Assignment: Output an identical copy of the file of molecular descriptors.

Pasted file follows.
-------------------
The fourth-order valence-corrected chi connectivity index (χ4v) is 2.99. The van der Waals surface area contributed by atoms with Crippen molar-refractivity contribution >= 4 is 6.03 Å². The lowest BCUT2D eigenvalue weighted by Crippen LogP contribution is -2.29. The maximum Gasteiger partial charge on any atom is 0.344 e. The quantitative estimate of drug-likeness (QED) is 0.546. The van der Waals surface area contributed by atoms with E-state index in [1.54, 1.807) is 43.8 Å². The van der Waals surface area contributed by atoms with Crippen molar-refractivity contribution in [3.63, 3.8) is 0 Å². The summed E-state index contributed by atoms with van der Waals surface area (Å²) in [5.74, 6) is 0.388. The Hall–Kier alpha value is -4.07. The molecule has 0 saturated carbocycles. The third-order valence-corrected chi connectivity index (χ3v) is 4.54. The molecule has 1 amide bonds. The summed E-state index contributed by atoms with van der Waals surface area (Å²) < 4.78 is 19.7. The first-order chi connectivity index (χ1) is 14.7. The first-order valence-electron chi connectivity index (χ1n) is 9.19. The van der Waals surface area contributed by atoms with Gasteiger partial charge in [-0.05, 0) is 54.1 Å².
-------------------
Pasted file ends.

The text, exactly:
The fourth-order valence-corrected chi connectivity index (χ4v) is 2.99. The van der Waals surface area contributed by atoms with Crippen molar-refractivity contribution >= 4 is 6.03 Å². The lowest BCUT2D eigenvalue weighted by Crippen LogP contribution is -2.29. The maximum Gasteiger partial charge on any atom is 0.344 e. The quantitative estimate of drug-likeness (QED) is 0.546. The van der Waals surface area contributed by atoms with E-state index in [1.54, 1.807) is 43.8 Å². The van der Waals surface area contributed by atoms with Crippen molar-refractivity contribution in [3.63, 3.8) is 0 Å². The summed E-state index contributed by atoms with van der Waals surface area (Å²) in [5.74, 6) is 0.388. The Hall–Kier alpha value is -4.07. The molecule has 0 saturated carbocycles. The third-order valence-corrected chi connectivity index (χ3v) is 4.54. The molecule has 1 amide bonds. The summed E-state index contributed by atoms with van der Waals surface area (Å²) < 4.78 is 19.7. The first-order chi connectivity index (χ1) is 14.7. The first-order valence-electron chi connectivity index (χ1n) is 9.19. The van der Waals surface area contributed by atoms with Gasteiger partial charge in [-0.05, 0) is 54.1 Å².